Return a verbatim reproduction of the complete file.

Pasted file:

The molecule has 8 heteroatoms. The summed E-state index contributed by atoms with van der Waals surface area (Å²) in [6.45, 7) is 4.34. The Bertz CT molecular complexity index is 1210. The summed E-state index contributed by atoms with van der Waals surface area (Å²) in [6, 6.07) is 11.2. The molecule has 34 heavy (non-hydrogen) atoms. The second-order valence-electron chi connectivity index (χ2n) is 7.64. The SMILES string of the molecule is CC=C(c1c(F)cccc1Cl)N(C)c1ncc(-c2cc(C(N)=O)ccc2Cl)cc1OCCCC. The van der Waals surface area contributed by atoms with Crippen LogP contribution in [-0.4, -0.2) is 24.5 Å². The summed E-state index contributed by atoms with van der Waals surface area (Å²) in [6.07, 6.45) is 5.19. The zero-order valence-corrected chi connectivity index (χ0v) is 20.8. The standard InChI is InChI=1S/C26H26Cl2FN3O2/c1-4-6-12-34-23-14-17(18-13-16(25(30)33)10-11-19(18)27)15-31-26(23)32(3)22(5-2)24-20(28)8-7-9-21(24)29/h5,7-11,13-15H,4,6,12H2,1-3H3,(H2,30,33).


The molecule has 8 heteroatoms. The summed E-state index contributed by atoms with van der Waals surface area (Å²) in [6.45, 7) is 4.34. The Bertz CT molecular complexity index is 1210. The summed E-state index contributed by atoms with van der Waals surface area (Å²) in [6, 6.07) is 11.2. The molecule has 34 heavy (non-hydrogen) atoms. The second-order valence-electron chi connectivity index (χ2n) is 7.64. The SMILES string of the molecule is CC=C(c1c(F)cccc1Cl)N(C)c1ncc(-c2cc(C(N)=O)ccc2Cl)cc1OCCCC. The van der Waals surface area contributed by atoms with Crippen LogP contribution in [-0.4, -0.2) is 24.5 Å². The summed E-state index contributed by atoms with van der Waals surface area (Å²) in [6.07, 6.45) is 5.19. The zero-order valence-corrected chi connectivity index (χ0v) is 20.8. The standard InChI is InChI=1S/C26H26Cl2FN3O2/c1-4-6-12-34-23-14-17(18-13-16(25(30)33)10-11-19(18)27)15-31-26(23)32(3)22(5-2)24-20(28)8-7-9-21(24)29/h5,7-11,13-15H,4,6,12H2,1-3H3,(H2,30,33).